The shallow-plunging lineation within the S 1 /S 2 gneissic fabric appears to record ductile displacement along the Great Glen Fault during the Devonian and thus the Rosemarkie section could represent an exhumed portion of the fault zone from the ductile lower crust. The kinematic history of these early ductile movements is, however, difficult. NE–SW-trending sinistral strike-slip deformation is widespread throughout the Highlands of Scotland and NW Ireland and has been interpreted as a response to the subduction of Iapetus and continental collision. The southwestern continuation of the Great Glen Fault zone is marked in NW Ireland by the Leannan Fault. Field evidence derived from the Tullagh Point Granite indicates its intrusion.


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Kinematic evolution of the Great Glen fault zone, Scotland by Martyn Stewart Download PDF EPUB FB2

TECTONICS, VOL. 18, NO. 2, PAGESAPRIL Structure and early kinematic history of the Great Glen Fault Zone, Scotland M. Stewart • and R. Strachan. The Great Glen Fault Zone (GGFZ) is a major, reactivated strike‐slip fault within the lower Paleozoic Caledonian orogenic belt of the British Isles.

The Late Devonian to Tertiary reactivation history is well documented, but the early history is poorly known and by:   The Great Glen Fault Zone (GGFZ) is a major, subvertical, reactivated fault that cuts across the Ordovician–Silurian Kinematic evolution of the Great Glen fault zone orogenic belt of Scotland (Fig.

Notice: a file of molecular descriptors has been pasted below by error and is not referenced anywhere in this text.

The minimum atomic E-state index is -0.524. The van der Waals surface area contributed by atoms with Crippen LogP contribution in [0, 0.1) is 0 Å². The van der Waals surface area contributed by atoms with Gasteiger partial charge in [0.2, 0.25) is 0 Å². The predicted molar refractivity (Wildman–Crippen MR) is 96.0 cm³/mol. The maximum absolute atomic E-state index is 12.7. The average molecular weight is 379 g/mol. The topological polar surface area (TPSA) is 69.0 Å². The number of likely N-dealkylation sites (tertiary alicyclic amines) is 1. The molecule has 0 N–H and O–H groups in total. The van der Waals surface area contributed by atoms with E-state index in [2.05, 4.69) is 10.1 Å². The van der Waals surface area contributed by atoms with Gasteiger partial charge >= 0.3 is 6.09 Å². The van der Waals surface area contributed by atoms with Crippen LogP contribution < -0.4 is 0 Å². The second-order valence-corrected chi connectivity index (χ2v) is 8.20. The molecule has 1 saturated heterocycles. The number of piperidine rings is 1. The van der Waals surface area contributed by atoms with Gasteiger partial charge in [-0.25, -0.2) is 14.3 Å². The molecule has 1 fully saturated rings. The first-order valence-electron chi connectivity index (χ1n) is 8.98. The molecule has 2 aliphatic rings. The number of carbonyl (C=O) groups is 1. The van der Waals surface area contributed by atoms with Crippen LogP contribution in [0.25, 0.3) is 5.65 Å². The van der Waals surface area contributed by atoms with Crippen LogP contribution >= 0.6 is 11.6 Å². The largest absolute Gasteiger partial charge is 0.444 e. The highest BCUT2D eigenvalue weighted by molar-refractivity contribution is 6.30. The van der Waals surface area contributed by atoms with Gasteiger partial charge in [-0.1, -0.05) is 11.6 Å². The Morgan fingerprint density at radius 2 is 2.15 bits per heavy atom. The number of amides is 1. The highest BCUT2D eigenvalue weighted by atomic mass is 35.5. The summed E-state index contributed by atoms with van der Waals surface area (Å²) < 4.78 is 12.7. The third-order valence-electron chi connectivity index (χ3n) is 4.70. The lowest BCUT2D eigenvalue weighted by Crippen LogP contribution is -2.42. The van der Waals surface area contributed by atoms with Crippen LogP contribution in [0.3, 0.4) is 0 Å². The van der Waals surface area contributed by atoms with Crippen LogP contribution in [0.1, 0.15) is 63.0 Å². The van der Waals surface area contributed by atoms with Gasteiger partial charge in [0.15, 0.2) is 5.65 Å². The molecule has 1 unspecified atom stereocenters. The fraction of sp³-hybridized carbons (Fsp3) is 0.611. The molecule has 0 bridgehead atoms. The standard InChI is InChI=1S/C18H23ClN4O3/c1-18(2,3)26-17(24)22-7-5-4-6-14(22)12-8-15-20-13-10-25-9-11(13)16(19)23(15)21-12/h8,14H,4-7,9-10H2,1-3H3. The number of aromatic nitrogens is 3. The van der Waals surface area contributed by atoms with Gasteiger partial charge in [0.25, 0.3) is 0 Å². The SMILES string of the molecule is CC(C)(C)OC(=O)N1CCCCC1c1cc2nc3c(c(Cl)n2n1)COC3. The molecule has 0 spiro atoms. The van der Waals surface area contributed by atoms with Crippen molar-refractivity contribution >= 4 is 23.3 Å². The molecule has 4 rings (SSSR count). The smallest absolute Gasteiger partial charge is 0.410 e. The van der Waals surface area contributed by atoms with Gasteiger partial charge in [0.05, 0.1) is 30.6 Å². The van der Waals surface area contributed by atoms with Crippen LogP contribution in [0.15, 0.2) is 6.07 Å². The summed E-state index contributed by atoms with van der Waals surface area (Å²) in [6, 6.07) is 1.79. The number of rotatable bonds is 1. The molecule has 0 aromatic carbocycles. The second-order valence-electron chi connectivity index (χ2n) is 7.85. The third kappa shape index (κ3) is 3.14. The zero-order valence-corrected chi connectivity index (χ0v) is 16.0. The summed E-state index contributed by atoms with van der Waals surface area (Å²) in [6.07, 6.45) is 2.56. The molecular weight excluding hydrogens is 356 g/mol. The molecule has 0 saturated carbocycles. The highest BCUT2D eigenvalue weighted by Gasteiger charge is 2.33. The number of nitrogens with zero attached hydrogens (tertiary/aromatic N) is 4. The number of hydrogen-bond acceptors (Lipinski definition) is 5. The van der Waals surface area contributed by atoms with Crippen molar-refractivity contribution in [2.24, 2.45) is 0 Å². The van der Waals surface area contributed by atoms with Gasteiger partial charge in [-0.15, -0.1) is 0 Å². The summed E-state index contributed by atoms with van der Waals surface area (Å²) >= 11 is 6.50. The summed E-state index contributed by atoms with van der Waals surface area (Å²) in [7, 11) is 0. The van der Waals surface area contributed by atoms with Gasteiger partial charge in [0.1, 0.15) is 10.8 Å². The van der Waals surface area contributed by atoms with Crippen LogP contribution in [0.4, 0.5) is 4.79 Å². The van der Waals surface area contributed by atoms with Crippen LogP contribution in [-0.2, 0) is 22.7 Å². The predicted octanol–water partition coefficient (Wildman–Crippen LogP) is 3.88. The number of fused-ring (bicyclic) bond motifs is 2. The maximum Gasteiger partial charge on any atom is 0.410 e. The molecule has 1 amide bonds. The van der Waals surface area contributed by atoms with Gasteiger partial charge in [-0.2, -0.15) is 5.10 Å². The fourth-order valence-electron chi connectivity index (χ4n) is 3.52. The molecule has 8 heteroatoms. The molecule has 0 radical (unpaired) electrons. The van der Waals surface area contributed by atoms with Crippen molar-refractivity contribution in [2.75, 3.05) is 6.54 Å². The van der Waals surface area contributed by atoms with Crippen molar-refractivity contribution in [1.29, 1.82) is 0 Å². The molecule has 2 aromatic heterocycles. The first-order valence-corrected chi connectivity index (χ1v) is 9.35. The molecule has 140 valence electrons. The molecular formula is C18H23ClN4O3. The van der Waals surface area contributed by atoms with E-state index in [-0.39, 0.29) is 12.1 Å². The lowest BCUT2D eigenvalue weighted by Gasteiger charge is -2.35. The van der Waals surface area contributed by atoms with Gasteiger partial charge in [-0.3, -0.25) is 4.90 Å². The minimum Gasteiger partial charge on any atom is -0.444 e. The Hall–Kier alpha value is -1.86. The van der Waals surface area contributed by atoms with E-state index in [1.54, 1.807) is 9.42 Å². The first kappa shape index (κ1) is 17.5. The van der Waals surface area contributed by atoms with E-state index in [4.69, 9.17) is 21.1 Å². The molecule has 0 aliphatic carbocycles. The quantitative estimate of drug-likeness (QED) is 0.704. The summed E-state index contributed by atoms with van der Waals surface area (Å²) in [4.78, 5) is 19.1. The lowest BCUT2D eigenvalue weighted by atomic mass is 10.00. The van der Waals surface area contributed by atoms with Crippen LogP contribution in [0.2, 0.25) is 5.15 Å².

1a; Kennedy, ).It is a ca. 3-km-wide zone of fracturing and intense cataclasis that trends ° through the Scottish mainland, swinging into a more north-northeast trend where it is thought to link into the Walls Boundary Fault Cited by:   The Walls Boundary Fault Zone is a crustal-scale strike-slip fault that cuts Precambrian–Caledonian basement terranes in Shetland and has been interpreted as the northern continuation of the Great Glen Fault Zone in Scotland.

This paper presents the first detailed account of the kinematic history and fault rock assemblages associated with the onshore evolution of the Walls Boundary Fault by: Kinematic evolution of the Great Glen Fault Zone, Scotland.